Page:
Credit crisis hits Whistler-Blackcomb owners - courtesy of CBC.ca

Intrawest says ski resort operations not affected and business continues as usual


The operators of the Whistler-Blackcomb ski resort in B.C. say it's business as usual, despite reports the owners are struggling to stop it from becoming a victim of the international credit crisis.

The Intrawest ski resort company has $1.68 billion in debt due Oct. 23, and the company's owner, New York-based Fortress Investment Group, is struggling to rearrange financing to keep the operation afloat, according to a report published in the Financial Times on Friday.

When contacted by the CBC, Fortress declined to comment, but a spokesman from Intrawest did issue a brief statement on Monday saying operations are expected to continue as normal.

"At our resorts it is business as usual and there will be no impact on our guests' vacation plans or season pass products," said Intrawest director of corporate communications Ian Galbraith in a statement issued on Monday.

"We are aware of recent press coverage on Fortress and Intrawest. These news reports are directly related to our parent company's efforts to refinance a term loan that has been in place since Fortress purchased Intrawest in 2006," he wrote.

"All of our resorts are making preparations for the winter season; our snowmakers are taking advantage of every opportunity to make snow and we're anticipating another great winter season," wrote Galbraith.

The Whistler-Blackcomb resort, north of Vancouver, is scheduled to host the alpine ski and sliding events of the Winter Olympics in February 2010.

VANOC, the organizer of the Vancouver Games, declined to comment on the situation on Monday.

According to Whistler-Blackcomb's website, the mountains will open on Nov. 27.

Whistler mayor concerned

Meanwhile the mayor of Whistler says he is concerned about the reports.

"We are concerned ... Whistler-Blackcomb is essential to our business. They are a critical factor and a key resort player," Whistler Mayor Ken Melamed told CBC News on Monday morning.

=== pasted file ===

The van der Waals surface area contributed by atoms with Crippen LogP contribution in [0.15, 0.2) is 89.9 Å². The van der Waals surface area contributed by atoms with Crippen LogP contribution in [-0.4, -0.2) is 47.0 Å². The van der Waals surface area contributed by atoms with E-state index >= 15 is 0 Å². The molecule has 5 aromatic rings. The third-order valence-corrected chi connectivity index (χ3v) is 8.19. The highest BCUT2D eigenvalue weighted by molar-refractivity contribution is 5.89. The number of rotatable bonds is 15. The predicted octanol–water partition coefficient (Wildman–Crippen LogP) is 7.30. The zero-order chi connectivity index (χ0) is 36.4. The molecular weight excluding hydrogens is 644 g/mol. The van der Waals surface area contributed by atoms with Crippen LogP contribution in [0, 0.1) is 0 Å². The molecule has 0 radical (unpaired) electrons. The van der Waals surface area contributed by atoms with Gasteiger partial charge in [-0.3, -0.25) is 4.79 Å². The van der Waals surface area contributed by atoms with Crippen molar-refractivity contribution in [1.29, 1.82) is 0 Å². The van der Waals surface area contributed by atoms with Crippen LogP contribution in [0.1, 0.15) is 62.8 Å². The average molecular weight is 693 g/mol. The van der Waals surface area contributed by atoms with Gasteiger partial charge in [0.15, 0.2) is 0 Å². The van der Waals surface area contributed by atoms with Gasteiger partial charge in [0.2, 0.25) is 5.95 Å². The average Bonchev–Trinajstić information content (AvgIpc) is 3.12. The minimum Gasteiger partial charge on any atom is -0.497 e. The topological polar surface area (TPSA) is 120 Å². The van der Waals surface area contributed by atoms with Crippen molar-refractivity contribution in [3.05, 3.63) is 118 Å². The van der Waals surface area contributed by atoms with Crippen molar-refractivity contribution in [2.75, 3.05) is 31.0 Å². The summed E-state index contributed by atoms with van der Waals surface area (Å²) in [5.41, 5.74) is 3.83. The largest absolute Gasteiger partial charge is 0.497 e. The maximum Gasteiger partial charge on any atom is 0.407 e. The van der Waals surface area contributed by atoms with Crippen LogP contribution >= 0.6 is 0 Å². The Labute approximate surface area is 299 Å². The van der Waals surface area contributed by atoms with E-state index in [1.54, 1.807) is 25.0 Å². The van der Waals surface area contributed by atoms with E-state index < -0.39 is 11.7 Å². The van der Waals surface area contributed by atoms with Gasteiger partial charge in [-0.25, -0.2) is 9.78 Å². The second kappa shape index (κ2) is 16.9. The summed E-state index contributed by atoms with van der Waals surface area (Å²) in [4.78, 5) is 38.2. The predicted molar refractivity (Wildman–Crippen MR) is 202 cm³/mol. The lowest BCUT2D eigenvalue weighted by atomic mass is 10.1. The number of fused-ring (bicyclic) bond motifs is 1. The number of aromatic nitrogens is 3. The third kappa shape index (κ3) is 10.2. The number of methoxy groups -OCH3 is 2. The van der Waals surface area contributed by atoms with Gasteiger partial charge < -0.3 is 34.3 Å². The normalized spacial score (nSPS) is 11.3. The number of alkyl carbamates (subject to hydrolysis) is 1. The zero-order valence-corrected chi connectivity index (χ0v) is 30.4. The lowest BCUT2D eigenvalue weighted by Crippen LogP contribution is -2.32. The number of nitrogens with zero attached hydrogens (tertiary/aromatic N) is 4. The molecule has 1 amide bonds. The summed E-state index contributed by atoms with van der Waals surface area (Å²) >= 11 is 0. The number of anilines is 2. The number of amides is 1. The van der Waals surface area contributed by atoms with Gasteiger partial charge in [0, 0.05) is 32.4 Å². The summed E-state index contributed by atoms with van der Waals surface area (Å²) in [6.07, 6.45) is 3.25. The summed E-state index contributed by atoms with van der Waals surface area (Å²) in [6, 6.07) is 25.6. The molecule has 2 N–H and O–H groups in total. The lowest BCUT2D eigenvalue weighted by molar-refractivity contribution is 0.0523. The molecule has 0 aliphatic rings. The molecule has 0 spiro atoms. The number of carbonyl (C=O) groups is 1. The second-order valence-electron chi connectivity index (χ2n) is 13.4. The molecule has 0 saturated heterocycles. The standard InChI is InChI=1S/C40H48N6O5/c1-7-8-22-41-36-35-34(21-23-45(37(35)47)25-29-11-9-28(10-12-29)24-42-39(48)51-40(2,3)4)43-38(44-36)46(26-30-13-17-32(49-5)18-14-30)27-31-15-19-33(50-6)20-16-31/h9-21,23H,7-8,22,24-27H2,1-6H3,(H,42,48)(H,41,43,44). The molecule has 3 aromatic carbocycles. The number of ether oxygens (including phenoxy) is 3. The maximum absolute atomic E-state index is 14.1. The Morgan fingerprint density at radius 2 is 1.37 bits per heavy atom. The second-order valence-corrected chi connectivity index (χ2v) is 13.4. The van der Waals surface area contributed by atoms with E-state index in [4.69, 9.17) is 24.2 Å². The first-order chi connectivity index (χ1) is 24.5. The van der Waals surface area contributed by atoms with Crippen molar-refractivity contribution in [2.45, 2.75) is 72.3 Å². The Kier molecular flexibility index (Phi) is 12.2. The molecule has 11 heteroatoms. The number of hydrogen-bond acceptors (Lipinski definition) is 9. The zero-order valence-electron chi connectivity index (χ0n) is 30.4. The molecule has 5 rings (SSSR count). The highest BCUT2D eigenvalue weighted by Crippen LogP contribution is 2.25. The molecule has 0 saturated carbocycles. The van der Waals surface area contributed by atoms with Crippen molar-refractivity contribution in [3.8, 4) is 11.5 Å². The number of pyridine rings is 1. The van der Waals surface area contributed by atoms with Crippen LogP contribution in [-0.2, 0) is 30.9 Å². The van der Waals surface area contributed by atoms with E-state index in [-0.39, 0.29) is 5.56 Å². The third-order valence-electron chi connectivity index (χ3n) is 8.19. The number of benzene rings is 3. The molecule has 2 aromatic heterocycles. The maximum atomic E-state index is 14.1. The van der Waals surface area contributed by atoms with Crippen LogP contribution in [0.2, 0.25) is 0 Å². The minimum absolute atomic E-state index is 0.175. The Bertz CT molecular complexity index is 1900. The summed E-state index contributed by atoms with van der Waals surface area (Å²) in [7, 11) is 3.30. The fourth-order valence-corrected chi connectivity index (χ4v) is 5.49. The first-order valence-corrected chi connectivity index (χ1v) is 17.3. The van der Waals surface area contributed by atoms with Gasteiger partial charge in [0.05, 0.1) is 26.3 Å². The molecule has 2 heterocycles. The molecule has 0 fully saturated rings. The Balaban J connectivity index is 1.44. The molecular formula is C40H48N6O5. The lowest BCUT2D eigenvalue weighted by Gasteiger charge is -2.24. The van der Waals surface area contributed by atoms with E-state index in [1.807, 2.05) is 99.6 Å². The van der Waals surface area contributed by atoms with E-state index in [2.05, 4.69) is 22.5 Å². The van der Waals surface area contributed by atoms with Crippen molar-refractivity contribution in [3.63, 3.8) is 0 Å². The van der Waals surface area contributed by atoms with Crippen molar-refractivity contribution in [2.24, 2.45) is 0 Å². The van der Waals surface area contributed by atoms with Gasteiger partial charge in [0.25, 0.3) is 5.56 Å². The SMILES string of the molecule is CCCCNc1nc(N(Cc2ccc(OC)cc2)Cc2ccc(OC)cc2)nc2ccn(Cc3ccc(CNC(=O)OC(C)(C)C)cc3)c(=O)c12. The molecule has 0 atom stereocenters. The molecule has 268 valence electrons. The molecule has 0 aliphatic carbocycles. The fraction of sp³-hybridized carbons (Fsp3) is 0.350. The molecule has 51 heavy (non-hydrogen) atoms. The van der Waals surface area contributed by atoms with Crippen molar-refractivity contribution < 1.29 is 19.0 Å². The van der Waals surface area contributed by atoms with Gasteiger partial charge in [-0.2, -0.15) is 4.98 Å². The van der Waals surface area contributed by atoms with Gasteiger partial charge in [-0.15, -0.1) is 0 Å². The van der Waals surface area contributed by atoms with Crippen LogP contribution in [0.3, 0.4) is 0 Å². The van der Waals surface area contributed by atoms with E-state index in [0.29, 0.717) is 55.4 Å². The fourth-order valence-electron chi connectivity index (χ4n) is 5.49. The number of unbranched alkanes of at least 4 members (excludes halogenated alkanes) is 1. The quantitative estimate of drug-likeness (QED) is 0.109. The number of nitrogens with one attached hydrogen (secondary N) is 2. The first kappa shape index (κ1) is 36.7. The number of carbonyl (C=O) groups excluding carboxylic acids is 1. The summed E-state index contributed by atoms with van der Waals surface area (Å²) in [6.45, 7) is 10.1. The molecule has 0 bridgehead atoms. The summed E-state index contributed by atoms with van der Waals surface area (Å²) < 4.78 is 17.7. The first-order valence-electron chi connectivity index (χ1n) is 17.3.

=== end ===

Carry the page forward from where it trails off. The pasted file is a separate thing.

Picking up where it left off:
Intrawest's local operations include the Whistler-Blackcomb ski resort and several hotels, making it the largest employer in the vacation town, according to Melamed.

However, Melamed said he believes it is very unlikely the local ski hill will be affected because the operation is generating a profit for the company.

"We understand also that Whistler-Blackcomb is the flagship of the Intrawest group of companies. And it has been profitable. It is the one that Intrawest will have the most interest in keeping operational," he said.

Fortress seeking financing for operation

Intrawest owns 10 ski operations and about 15 vacation resorts around North America, including Mont Tremblant in Quebec, Blue Mountain in Ontario, Panorama in British Columbia and two heli-skiing operations.

New York-based Fortress controls Intrawest via a $1.37-billion equity stake that it bought two years ago. People familiar with Fortress say there is a low probability Intrawest will file for Chapter 11 bankruptcy protection, the Financial Times reported.

With Intrawest's debt trading at less than 70 cents on the dollar, Fortress has approached potential and existing lenders to discuss refinancing involving $1.4 billion in debt, the newspaper reported.

Founded in 1998, Fortress went public in February 2007 at $18.50 per share, in the first initial public offering by a U.S. private equity and hedge fund manager. Its shares closed at $5.50 on Thursday.


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